a delay-&-swap processing circuit (31) configured to, upon detecting that an ending of a first packet received from an input side of a first channel and a beginning of a second packet with one-packet length and received from an input side of a second channel overlap in a same cycle, place an output side of the second channel into a delay state by delaying the output side of the second channel by one cycle; and

a packet processing circuit (23) configured to perform processing on packets which are output from the two channels by the delay-&-swap processing circuit (31).


 
2. The arithmetic processing apparatus (10) according to claim 1, wherein the delay-&-swap processing circuit (31) is configured to terminate the delay state upon an occurrence of, during the delay state, a cycle in which there is no packet at the input side of any of the two channels.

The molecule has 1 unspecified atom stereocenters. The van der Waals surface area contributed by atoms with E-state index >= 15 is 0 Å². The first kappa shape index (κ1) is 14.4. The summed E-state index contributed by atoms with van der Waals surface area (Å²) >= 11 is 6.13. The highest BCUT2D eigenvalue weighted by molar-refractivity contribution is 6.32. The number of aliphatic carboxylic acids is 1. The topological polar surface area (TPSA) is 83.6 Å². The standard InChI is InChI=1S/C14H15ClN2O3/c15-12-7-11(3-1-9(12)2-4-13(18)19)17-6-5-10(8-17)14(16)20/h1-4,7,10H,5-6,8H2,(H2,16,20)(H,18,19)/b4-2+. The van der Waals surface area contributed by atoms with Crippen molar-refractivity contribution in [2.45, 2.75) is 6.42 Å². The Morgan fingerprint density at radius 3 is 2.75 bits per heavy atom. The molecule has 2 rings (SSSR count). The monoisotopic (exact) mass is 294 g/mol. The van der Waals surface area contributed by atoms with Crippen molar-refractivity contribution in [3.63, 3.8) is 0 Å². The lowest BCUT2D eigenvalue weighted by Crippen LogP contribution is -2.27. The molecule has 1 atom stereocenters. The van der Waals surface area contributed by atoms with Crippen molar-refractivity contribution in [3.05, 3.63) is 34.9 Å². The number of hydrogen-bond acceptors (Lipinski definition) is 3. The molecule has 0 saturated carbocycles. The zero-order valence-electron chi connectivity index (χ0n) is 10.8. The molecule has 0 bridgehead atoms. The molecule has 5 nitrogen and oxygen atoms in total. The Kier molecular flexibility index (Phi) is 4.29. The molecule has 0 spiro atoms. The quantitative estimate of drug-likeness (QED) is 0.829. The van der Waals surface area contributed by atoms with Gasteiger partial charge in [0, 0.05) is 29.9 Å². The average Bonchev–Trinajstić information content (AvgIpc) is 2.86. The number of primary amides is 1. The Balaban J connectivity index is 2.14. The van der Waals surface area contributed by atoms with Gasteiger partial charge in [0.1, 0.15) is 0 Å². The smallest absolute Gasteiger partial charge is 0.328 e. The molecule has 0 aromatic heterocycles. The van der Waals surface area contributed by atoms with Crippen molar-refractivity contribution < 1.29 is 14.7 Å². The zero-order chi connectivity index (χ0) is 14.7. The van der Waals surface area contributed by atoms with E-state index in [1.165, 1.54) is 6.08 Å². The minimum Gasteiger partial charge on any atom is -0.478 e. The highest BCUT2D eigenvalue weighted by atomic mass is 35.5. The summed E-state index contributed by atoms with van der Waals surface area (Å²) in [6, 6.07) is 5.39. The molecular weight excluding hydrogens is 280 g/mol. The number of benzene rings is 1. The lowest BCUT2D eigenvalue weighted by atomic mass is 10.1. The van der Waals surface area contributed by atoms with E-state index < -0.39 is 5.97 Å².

3. The arithmetic processing apparatus (10) according to claim 1 or 2, wherein the delay-&-swap processing circuit (31) is configured to terminate the delay state and start a data swap state for swapping data between the two channels at the output side of the two channels, upon an occurrence that, in the delay state, an ending of a third packet of multi-cycle length and a beginning of a fourth packet of multi-cycle length are continuous at the input side of the second channel.
 
4. The arithmetic processing apparatus (10) according to claim 3, wherein the delay-&-swap processing circuit (31) is configured to, upon detecting an absence of a condition that, in the data swap state, an ending of a fifth packet of multi-cycle length and a beginning of another multi-cycle length packet overlaps at the input side of the two channels, terminate the data swap state in a cycle in which the ending of the fifth packet occurs.